Answer by Prasannjeet Singh:
Well, in some cases it does and in some, it does NOT affect the speed of the computer.
Let me explain this metaphorically: (I think Indian readers will understand this better!)
There is a street food in India called as Pani-Puri (also Golgappa).
Little about this street food (Skip this para and the next if you already know about it!): Immediately after the request, vendor hands us a plate (size of the plate varies from place to place). After everyone around him has a plate in their hand, he starts making Pani-Puris, ONE at a time (doesn't matter what actually is in Pani-Puri) and putting one each in everyone's plate, either clockwise or anti-clockwise, and it goes on until I reach my limit.
Now, my objective as a customer is to finish my Pani-Puri before the vendor serves everyone and comes back to serve me (because the plate generally can't hold more than one Pani-Puri), no matter how spicy, or hot I feel. Because if I don't, vendor will skip me and I will have to wait one whole round to get my piece of Pani-Puri. By the way, it only takes 3-4 seconds per serving, so your chance to eat the next one come pretty fast! Also vendors are happy to wait if you are the lone customer. Sometimes, the vendor waits for you which upsets the other customers!
Now consider the plate given to you as the RAM:
And your mouth as the Processor.
Similarity: Just like the customer picks Pani-Puri from the plate before eating, the processor picks up data/instructions from the RAM before processing.
Now let us consider few very simple cases:
Case 1 – Small plate but fast customer: If the plate is really small and only one Pani-Puri can be there at a time but you are fast enough, you can easily finish the current Pani-Puri and safely wait for the new one. Maybe you can eat something else in the meantime.
Similarly, if you have low RAM but extremely fast processor, your processor can blisteringly process all the instructions stored in the RAM thereby constantly emptying space in the RAM for more and more instructions to come.
Case 2 – Small plate and average customer: Consider you have the same plate as above but you are a slow eater, there will be a time when the whole system comes to a halt when there is one Pani-Puri in your plate, one in your hand waiting to go in but you are already eating one, also the vendor is ready with another one in his hand waiting to put it in the plate as soon as you empty it!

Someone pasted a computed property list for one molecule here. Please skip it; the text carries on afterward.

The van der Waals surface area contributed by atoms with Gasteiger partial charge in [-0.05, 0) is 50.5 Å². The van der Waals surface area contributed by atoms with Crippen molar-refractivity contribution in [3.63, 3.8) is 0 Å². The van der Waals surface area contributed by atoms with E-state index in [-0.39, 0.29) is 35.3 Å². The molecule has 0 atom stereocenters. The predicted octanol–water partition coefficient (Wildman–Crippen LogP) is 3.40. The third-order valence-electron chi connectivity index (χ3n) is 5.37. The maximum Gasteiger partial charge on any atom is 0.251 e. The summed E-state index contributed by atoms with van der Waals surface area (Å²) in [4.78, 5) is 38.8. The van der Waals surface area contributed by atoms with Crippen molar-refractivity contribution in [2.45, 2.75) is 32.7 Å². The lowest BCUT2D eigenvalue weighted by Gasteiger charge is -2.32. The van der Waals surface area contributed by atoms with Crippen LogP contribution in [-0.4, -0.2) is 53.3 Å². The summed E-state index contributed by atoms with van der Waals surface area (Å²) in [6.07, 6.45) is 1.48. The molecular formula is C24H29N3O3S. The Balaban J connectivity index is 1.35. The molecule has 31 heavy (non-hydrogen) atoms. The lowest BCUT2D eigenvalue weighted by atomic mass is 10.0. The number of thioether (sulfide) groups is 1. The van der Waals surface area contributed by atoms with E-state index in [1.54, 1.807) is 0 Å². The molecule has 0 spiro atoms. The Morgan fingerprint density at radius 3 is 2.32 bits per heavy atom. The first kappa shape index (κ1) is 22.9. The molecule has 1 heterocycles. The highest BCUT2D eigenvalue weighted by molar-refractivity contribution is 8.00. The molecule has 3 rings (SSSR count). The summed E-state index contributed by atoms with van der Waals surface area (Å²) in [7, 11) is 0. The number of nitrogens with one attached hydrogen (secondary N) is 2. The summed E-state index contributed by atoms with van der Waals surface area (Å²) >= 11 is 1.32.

Similarly, if you have a rather small RAM and an average processor, your system may start hanging because your RAM is full with new instructions, but the processor is processing previous instructions and there are new instructions waiting to go in the RAM as soon as it had some space.
The reason your computer becomes slow in this case is because your computer is a multi-tasker and it has to process most of the instructions at the same time. But as discussed, few of the instructions are not even in the RAM so the processor tries to accommodate all of the instructions inside the RAM by switching instructions back and forth from RAM to the Hard Disk and vice-versa. This process which involves the hard disk is unimaginably slow, thus making your system slow.
Case 3 – Big plate and average customer: Now if you are not fast enough to finish one Pani-Puri before the vendor is ready to put one more down there, it is really handy if you have a little bigger plate! This way the vendor continues to add more and more Pani-Puris to your plate and you keep eating them at your own pace. Everyone is happy!
Similarly, if you have an average processor but a little better RAM, the processor can process each instructions in it's own speed while still receiving next instructions safely in the RAM (because of is large size) which the processor will process as soon as it is free from previous instructions.
Case 4 – Average eater but very big plate: Consider that your plate can accommodate 10 Pani-Puris at a time and your friend standing beside you has another plate which can somehow have 15 of them at once, and one serving of Pani-Puri has only 8 pieces. Assuming both of you are average eaters and slower than the vendor, Pani-Puris will keep stacking up in both your plates. Now your friend has a bigger plate than you but will it actually make any difference? No. Because obviously maximum number of Pani-Puris any of you can get is 8 and both your plates are capable of holding that much. Anything above that will just make no difference!
Got the hang of it? I think you can figure out the similarity!
Therefore, we can conclude that higher RAM does speed up the computer (Case 3), but not always (Case 4).
Note: The concepts are not perfectly correct as many more steps are involved before the processor can actually process an instruction, such as the use of cache memory, etc, but these can be safely assumed to understand this particular argument.